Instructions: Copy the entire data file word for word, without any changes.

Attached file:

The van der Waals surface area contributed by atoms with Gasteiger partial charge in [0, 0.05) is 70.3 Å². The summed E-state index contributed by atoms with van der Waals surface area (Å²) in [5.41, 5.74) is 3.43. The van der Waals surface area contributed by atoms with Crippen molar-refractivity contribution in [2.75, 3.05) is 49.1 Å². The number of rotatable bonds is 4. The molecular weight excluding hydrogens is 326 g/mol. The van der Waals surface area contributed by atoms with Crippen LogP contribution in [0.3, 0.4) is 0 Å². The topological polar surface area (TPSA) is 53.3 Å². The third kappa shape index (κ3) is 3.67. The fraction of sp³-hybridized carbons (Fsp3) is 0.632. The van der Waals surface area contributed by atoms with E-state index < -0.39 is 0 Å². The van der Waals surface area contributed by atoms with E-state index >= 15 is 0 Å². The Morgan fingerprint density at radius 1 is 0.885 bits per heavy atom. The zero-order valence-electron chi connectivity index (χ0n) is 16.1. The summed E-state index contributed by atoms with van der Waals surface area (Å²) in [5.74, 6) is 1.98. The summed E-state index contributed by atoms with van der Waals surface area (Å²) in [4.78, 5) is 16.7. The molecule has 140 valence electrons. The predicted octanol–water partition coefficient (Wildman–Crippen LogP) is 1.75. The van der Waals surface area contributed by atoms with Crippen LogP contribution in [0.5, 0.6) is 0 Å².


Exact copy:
The van der Waals surface area contributed by atoms with Gasteiger partial charge in [0, 0.05) is 70.3 Å². The summed E-state index contributed by atoms with van der Waals surface area (Å²) in [5.41, 5.74) is 3.43. The van der Waals surface area contributed by atoms with Crippen molar-refractivity contribution in [2.75, 3.05) is 49.1 Å². The number of rotatable bonds is 4. The molecular weight excluding hydrogens is 326 g/mol. The van der Waals surface area contributed by atoms with Crippen LogP contribution in [0.3, 0.4) is 0 Å². The topological polar surface area (TPSA) is 53.3 Å². The third kappa shape index (κ3) is 3.67. The fraction of sp³-hybridized carbons (Fsp3) is 0.632. The van der Waals surface area contributed by atoms with E-state index < -0.39 is 0 Å². The van der Waals surface area contributed by atoms with E-state index >= 15 is 0 Å². The Morgan fingerprint density at radius 1 is 0.885 bits per heavy atom. The zero-order valence-electron chi connectivity index (χ0n) is 16.1. The summed E-state index contributed by atoms with van der Waals surface area (Å²) in [5.74, 6) is 1.98. The summed E-state index contributed by atoms with van der Waals surface area (Å²) in [4.78, 5) is 16.7. The molecule has 140 valence electrons. The predicted octanol–water partition coefficient (Wildman–Crippen LogP) is 1.75. The van der Waals surface area contributed by atoms with Crippen LogP contribution in [0.5, 0.6) is 0 Å².